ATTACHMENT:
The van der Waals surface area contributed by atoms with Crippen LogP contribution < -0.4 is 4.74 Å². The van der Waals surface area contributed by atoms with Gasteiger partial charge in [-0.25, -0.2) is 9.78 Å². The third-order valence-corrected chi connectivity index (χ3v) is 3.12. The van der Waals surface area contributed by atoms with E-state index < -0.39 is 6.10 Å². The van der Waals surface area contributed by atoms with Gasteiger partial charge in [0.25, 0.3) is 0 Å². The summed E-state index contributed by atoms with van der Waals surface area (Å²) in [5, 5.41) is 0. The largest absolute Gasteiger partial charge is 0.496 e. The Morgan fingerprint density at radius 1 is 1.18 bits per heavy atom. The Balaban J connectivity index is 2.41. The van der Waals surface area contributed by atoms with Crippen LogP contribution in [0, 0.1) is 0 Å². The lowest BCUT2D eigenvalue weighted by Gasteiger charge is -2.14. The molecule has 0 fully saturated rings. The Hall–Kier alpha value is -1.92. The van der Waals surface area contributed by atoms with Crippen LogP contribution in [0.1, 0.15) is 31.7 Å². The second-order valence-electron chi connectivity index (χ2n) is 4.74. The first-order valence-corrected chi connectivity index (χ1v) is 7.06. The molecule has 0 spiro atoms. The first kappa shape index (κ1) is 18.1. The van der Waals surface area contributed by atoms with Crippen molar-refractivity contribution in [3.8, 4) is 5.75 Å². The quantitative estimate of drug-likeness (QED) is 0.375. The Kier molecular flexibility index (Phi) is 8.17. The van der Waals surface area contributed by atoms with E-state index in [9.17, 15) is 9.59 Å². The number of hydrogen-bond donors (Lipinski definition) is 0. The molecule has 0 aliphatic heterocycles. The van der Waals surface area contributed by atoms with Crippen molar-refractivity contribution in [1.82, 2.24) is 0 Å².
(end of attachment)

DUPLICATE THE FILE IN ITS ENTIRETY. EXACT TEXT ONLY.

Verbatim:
The van der Waals surface area contributed by atoms with Crippen LogP contribution < -0.4 is 4.74 Å². The van der Waals surface area contributed by atoms with Gasteiger partial charge in [-0.25, -0.2) is 9.78 Å². The third-order valence-corrected chi connectivity index (χ3v) is 3.12. The van der Waals surface area contributed by atoms with E-state index < -0.39 is 6.10 Å². The van der Waals surface area contributed by atoms with Gasteiger partial charge in [0.25, 0.3) is 0 Å². The summed E-state index contributed by atoms with van der Waals surface area (Å²) in [5, 5.41) is 0. The largest absolute Gasteiger partial charge is 0.496 e. The Morgan fingerprint density at radius 1 is 1.18 bits per heavy atom. The Balaban J connectivity index is 2.41. The van der Waals surface area contributed by atoms with Crippen LogP contribution in [0, 0.1) is 0 Å². The lowest BCUT2D eigenvalue weighted by Gasteiger charge is -2.14. The molecule has 0 fully saturated rings. The Hall–Kier alpha value is -1.92. The van der Waals surface area contributed by atoms with Crippen LogP contribution in [0.1, 0.15) is 31.7 Å². The second-order valence-electron chi connectivity index (χ2n) is 4.74. The first-order valence-corrected chi connectivity index (χ1v) is 7.06. The molecule has 0 spiro atoms. The first kappa shape index (κ1) is 18.1. The van der Waals surface area contributed by atoms with Crippen molar-refractivity contribution in [3.8, 4) is 5.75 Å². The quantitative estimate of drug-likeness (QED) is 0.375. The Kier molecular flexibility index (Phi) is 8.17. The van der Waals surface area contributed by atoms with E-state index in [9.17, 15) is 9.59 Å². The number of hydrogen-bond donors (Lipinski definition) is 0. The molecule has 0 aliphatic heterocycles. The van der Waals surface area contributed by atoms with Crippen molar-refractivity contribution in [1.82, 2.24) is 0 Å².